Thursday, August 04, 2005
ALL THINGS CONSIDERED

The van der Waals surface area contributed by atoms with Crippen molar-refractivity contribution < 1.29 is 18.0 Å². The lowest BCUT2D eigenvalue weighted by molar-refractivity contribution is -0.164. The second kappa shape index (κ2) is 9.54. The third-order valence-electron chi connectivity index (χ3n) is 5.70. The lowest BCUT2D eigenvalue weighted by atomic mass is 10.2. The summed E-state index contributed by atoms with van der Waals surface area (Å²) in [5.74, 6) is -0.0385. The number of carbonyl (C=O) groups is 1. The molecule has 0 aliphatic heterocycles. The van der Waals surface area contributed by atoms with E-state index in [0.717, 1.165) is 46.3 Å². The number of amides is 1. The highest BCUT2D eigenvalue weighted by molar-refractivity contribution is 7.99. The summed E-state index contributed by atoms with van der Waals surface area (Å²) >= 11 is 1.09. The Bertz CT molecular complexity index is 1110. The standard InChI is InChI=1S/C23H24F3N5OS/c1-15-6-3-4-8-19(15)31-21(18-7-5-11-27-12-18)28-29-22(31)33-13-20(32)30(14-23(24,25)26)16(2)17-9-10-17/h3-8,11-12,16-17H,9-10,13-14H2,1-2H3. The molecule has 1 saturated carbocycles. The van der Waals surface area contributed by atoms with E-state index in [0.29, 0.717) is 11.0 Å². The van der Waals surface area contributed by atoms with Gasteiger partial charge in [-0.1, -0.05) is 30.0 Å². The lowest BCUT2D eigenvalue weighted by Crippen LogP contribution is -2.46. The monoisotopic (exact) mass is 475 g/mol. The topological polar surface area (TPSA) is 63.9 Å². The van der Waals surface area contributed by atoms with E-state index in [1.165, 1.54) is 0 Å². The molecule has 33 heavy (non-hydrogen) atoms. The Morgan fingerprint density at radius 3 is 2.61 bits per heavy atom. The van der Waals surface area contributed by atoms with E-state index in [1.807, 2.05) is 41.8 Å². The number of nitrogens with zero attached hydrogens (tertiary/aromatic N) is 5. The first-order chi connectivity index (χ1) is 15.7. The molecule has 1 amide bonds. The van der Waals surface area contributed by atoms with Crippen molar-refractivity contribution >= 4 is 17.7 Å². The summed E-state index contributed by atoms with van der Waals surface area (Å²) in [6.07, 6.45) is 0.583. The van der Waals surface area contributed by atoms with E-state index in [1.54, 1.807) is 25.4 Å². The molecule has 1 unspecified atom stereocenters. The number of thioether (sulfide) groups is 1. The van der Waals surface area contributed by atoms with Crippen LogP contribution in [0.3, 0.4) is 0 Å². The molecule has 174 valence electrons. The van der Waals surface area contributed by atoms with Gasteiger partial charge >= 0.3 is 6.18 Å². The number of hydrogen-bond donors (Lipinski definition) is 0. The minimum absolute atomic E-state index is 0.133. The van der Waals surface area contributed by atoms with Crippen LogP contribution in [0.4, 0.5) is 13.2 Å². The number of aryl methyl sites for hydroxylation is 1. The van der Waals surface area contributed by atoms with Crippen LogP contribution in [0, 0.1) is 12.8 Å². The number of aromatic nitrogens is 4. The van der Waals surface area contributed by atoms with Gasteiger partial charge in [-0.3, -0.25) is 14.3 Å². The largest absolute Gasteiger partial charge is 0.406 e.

I shouldn't be here. I should be back at home, in Canada, in a shack, writing books. Or no. Better yet. I should be in Canada, in a shack, writing books, while working to solve the world's problems with a super-secret, super-talented group of young, idealistic go-getters. That way I can create my own imaginary worlds and still participate in what we like to call the real world. Or wait. Scratch that. We all know that life is short and, death, as the saying goes, is so damn long, so it then makes much more sense to live life, enjoy life, conquer life. Better to be a surfer riding the waves off of some secluded beach in Hawaii. Open air always. Blue skies constantly. The sound of the tide and the rise of the moon. Nightly. Sweet. But still. Even hedonism has its limit. Better to be a monk. Alone. Grouped, yes, but alone. Contemplating contemplative stuff. Learning ancient, arcane languages. Chanting whatever it is that monks chant. Recognizing that life is an illusion, attachment a curse, detachment the key. Oh, but wait. Stillness breeds contempt, for oneself and for others. A nomad's life is the life for me. Wandering distant lands, living with the locals for a limited span of time, no more than a week, a month at most. Just long enough to grasp who they are and what what they want. Then I move. To the next country, the next province, the next town. It's just, nomads get tired, moving so much. Better to veg, come to think of it. I'll go back to my hometown, buy a hardware store, invest in stocks. Chill out on the weekends. Crash out in front of the tube. Get one of them plasma TVs everybody's talking about. Learn the rules of football, pick a favorite team, both NFL and CFL, because people tell me Canadian football's better. Call in to work every hour or so, not to nag, just to check things out. Bone up on hardware knowledge. Get a drill to drill stuff with. But, I don't know. What I'd drill, I mean. You can only drill so much, and besides, the store stays still. You have to be there, doing store stuff. There's no mobility. So a salesman's life would be ideal, come to think of it. Like a nomad, only plusher. I've always liked hotels. Beds freshly made, maids freshly bed. A mint on the pillow. Shampoo in the shower. Different cities, different rooms. The thing is, though. Continuity would be absent. All those room keys. All those swimming pools. The water would be nice, but water can be found almost anywhere. Better to seek out a stream, bordering rocks, overlooking a valley. I would have a place to sit and a place to swim and a place to, I don't know, graze. And yet. Nothing to read. I could compose a book in my head, word by word, line by line, and leave it for me and me alone to read and write. Not a confederacy of dunces, no, but at least a dictatorship, with myself as the only subject. I could read and write my way into myself. Lacking pen or paper, screen or keyboard, the going would get tough, but you know what they say in those circumstances. The tough get golden. The arches, I mean. I'd miss cilivization and food. Working at McDonald's would not be all that bad, all things considered. Discounts on the Big Macs. Free newspapers to read. A chocolate sundae now and then. I could get into that. A sleeping bag, of course. Easy to slip in to, they are. As long as it's long and soft, I could slip inside, at night, under the stars. Forget the franchise. Just me and the almighty, up above. Nobody to bother me. Maybe the occasional car or truck. Perhaps the odd cottage or shack in the distance. I'd be able to hear music coming from that shack, soft and melodic, and the smell of freshly baked cookies would drift through the night air, keeping me up. In the attic, I mean. There'd be enough space up there. Surrounded by boxes and books. Insulated in the way that attics are. Until, that is, I hear that voice calling me from down in the kitchen, the ageless, official one that says: "You shouldn't be here." To which I'd answer, with something approaching an epiphany, lowercase: "Hey, buddy, whether I should be here or not is irrelevant, because here is where I'm at. End of story."